Art Holliday is known for his work as a news anchor on KSDK-TV (Channel 5), but he's also an independent filmmaker in his free time. In his latest project, Johnnie Be Good, he documents the life and career of Johnnie Johnson, Chuck Berry's long-time piano player. While Holliday's received many local grants, he's also been hosting a series of fundraisers to support the project, which involves extensive travel for interviews. One of these fundraisers takes place at the Sheldon Concert Hall on Sunday, September 19. Dubbed "Johnnie's Jam: A Tribute to Johnnie Johnson," the show features Jimmy Vivino, Mike Merritt and James Wormworth. The three musicians, who also play in Conan O'Brien's band, were Johnson's "unofficial East Coast band," Holliday says.
Good is still very much a work in progress — the director himself isn't sure when it's going to be finished — but he recently discussed the project and his passion for music and film.
When did you first become interested in filmmaking?
Oh my. Actually I was interested when I was in high school, but I didn't really have any idea how to accomplish it. So I kinda took a little bit of a detour into broadcasting, which, thankfully, worked out well. Then I did my first documentary, Before They Fall Off the Cliff. I started that in probably 1997 and finished it probably around 2001, 2002. That was a documentary about the effect that schizophrenia had on a local family. And about the time I was finishing that documentary, a coworker of mine, Tony Chambers, one of our photographers at the TV station who is also a musician, was telling me about a friend of his who was producing a CD with Johnnie Johnson. So he was telling me that Johnnie was collaborating with Bonnie Raitt and John Sebastian and Johnny Rivers and Bruce Hornsby. And he knew I was a music fan, so we're just shooting the breeze in the newsroom. He was walking away from my desk, and he turned around, and he said, "I know you're into making documentaries. Johnnie Johnson might make an interesting documentary." And that's the idea that led to Johnnie Be Good for the last seven years.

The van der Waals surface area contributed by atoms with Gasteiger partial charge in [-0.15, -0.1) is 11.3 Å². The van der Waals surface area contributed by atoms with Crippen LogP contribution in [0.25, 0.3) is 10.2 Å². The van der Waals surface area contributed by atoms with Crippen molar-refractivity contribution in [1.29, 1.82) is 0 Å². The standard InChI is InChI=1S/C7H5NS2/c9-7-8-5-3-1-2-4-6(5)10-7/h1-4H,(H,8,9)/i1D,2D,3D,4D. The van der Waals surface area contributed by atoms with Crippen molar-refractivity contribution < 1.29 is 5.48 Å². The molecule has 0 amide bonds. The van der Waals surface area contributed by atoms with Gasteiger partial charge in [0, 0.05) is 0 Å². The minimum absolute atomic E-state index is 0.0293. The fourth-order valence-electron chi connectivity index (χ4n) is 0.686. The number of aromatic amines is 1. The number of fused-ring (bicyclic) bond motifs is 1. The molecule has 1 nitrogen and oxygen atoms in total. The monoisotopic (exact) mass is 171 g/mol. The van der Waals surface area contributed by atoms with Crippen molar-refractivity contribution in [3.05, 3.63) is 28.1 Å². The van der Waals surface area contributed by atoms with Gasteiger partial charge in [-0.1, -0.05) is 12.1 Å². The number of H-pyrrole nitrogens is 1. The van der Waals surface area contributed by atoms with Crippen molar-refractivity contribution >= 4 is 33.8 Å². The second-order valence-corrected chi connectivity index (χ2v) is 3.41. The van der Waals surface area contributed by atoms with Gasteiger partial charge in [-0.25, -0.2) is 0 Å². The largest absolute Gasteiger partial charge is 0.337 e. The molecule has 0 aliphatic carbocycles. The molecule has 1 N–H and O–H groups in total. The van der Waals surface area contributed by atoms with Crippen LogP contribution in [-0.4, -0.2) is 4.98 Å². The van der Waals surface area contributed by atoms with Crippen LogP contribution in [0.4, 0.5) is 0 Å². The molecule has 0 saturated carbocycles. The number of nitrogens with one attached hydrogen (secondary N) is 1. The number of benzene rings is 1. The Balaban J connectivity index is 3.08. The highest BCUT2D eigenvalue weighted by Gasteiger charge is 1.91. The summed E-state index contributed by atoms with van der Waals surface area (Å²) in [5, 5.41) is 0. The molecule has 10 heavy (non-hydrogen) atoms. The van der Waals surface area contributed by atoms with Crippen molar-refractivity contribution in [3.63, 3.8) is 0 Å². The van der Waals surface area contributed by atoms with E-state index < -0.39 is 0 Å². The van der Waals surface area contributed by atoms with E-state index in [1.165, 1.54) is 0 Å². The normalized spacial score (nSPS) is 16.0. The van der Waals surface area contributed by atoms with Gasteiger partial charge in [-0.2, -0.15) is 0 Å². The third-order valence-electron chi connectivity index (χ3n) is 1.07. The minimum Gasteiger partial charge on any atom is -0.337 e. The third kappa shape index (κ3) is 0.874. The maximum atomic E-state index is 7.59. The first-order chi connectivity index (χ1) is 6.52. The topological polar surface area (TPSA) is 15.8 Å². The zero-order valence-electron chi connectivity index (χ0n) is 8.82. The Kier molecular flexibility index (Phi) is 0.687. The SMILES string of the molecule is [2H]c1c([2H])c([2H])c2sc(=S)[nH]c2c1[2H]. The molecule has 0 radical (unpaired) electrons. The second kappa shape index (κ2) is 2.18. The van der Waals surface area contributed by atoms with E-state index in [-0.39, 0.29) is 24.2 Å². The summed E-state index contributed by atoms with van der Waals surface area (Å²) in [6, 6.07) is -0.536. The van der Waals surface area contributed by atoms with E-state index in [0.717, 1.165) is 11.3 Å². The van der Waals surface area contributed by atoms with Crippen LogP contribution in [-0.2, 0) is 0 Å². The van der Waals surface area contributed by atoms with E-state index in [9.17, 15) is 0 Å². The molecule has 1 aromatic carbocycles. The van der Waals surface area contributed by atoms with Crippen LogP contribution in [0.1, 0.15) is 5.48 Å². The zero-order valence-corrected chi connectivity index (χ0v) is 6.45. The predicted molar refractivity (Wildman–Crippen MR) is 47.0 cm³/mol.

You mentioned that your friend suggested you do a documentary on Johnnie Johnson. Why did you decide to pursue that story?
When you're trying to choose a subject for a documentary, you know that it's going to take anywhere from three to ten years of your life. So it'd better be something that is going to engage you over a relatively long period of time. And I'm a big music fan. When you look at Johnnie's story, there is St. Louis music history — [and] there's literally international music history, because the music that Chuck Berry and Johnnie Johnson collaborated on influenced the Beatles and the Rolling Stones.
On New Year's Eve in 1952, when [Johnnie's] sax player had a stroke, he needed an immediate replacement with a union card, and he called Chuck Berry. And that's one of the most famous phone calls in rock & roll. By telling Johnnie's story, it's the flip side of Chuck Berry's story, the story that Taylor Hackford dealt with in Hail! Hail! Rock 'n' Roll. Johnnie's side of the story is that he was always in the shadow of the band, he was never famous outside of the music industry. Most people, if you walk down the streets of St. Louis and said, "Do you know who Johnnie Johnson is?" probably seven, eight out of ten would look at you with a blank stare.